Gynoecium (2–)3–5(–10) carpelled. Carpels isomerous with the perianth, or reduced in number relative to the perianth, or increased in number relative to the perianth. The pistil (2–)3–5(–10) celled. Gynoecium syncarpous; synovarious to synstylovarious, or semicarpous (carpels united only basally in some Camellia spp.); superior (usually), or partly inferior (Visnea etc.), or inferior (Symplocarpon). Ovary (2–)3–5(–10) locular. Gynoecium stylate. Styles 2–5(–10) (as many as G); free, or partially joined. Stigmas wet type; papillate; Group III type. Placentation axile. Ovules (2–)4–50 per locule (i.e. to many); pendulous; anatropous, or campylotropous (weakly); bitegmic; tenuinucellate. Outer integument not contributing to the micropyle. Embryo-sac development Allium-type. Polar nuclei fusing prior to fertilization. Antipodal cells formed; 3 (remaining uninucleate); not proliferating. Synergids pear-shaped. Hypostase present. Endosperm formation nuclear. Embryogeny solanad.
Fruit fleshy, or non-fleshy; dehiscent, or indehiscent; a capsule, or capsular-indehiscent, or a berry, or a drupe (usually a loculicidal capsule in Camellieae, dry and indehiscent or a berry in Ternstroemieae). Capsules usually loculicidal (with a persistent columella). Seeds non-endospermic (usually), or endospermic (e.g. Visnea). Endosperm in Visnea oily. Seeds conspicuously hairy, or not conspicuously hairy. Cotyledons 2 (large). Embryo achlorophyllous (2/2); straight, or curved, or bent, or other than straight, curved, bent or coiled (usually straight or with the radicle bent round in Camellieae, horseshoe-shaped to almost straight in Ternstroemieae).
Seedling. Germination phanerocotylar, or cryptocotylar.
Physiology, phytochemistry. Not cyanogenic. Alkaloids present, or absent. Iridoids not detected. Proanthocyanidins present (usually), or absent; cyanidin, or delphinidin, or cyanidin and delphinidin. Flavonols present, or absent; kaempferol and quercetin, or kaempferol, quercetin, and myricetin. Ellagic acid present (6 species, 5 genera), or absent (2 out of 4 Camellia species). Aluminium accumulation demonstrated (often), or not found.
Geography, cytology. Sub-tropical and tropical. Pantropical and subtropical. X = 15, 18, 21, 25.
Taxonomy. Subclass Dicotyledonae; Tenuinucelli. Dahlgrens Superorder Theiflorae; Theales. Cronquists Subclass Dilleniidae; Theales. APG III core angiosperms; core eudicot; Superorder Asteranae. APG IV Order Ericales.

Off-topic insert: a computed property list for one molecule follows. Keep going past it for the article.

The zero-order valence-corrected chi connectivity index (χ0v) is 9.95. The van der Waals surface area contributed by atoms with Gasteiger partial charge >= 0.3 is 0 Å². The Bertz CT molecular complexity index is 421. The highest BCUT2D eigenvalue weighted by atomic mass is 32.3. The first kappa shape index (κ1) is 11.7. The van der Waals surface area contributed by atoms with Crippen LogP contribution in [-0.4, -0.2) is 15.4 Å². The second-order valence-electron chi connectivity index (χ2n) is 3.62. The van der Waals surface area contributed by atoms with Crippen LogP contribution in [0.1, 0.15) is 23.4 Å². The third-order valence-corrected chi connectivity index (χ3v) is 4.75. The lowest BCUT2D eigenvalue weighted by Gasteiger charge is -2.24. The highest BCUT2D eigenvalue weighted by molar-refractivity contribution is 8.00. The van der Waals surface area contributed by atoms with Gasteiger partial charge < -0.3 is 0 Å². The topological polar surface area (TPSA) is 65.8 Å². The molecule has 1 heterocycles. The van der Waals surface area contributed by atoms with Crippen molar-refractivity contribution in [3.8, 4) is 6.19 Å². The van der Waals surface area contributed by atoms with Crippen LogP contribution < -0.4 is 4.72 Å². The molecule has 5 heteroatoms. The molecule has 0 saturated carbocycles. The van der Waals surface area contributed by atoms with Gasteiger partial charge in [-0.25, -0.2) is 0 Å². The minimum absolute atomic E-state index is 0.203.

Species about 500. Genera 18; Adinandra (Ternstroemieae - referred to Pentaphylacaceae by APG), Anneslea, Apterosperma, Archboldiodendron, Balthasaria, Camellia (including Thea), Cleyera, Dubardella, Eurya (Ternstroemieae- referred to Pentaphylacaceae by APG), Ficalhoa(?), Franklinia, Freziera, Gordonia, Pyrenaria, Schima, Stewartia, Symplocarpon, Ternstroemia (referred to Pentaphylacaceae by APG), Visnea.
Economic uses, etc. Includes the commercial tea plant (Camellia sinensis), and many cultivated ornamentals.
Illustrations. • Le Maout and Decaisne: Camellia, Thea, Gordonia. • Le Maout and Decaisne: Gordonia, Ternstroemia. • Visnea mocanera: Thonner. • Adinandra verrucosa: Hook. Ic. Pl. 23 (1894). • Adinandra lasiopetala: Trimen, Ill. Fl Ceylon (1893). • Balthasaria mannii, as Adinandra: Hook. Ic. Pl. 11 (1867–71). • Camellia japonica: Bot. Mag. 2 (1788). • Eurya obliquifolia: Hook. Ic. Pl. 28 (1903). • Gordonia javanica: Bot. Mag. 76 (1850). • Malachodendron ovatum, probably = Stewartia malachodendron: Bot. Reg. 1104, 1827. • Schima brevifolia: Hook. Ic. Pl. 23 (1894). • leaf anatomical details of Cleyera and Freziera, with Saurauia (Actinidiaceae) and Caraipa (Guttiferae): Solereder, 1908.
We advise against extracting comparative information from the descriptions. This is much more easily achieved using the DELTA data files or the interactive key, which allows access to the character list, illustrations, full and partial descriptions, diagnostic descriptions, differences and similarities between taxa, lists of taxa exhibiting or lacking specified attributes, distributions of character states within any set of taxa, geographical distribution, genera included in each family, and classifications (Dahlgren; Dahlgren, Clifford, and Yeo; Cronquist; APG). See also Guidelines for using data taken from Web publications.
Cite this publication as: ‘Watson, L., and Dallwitz, M.J. 1992 onwards. The families of flowering plants: descriptions, illustrations, identification, and information retrieval. Version: 5th March 2018. delta-intkey.com/angio’.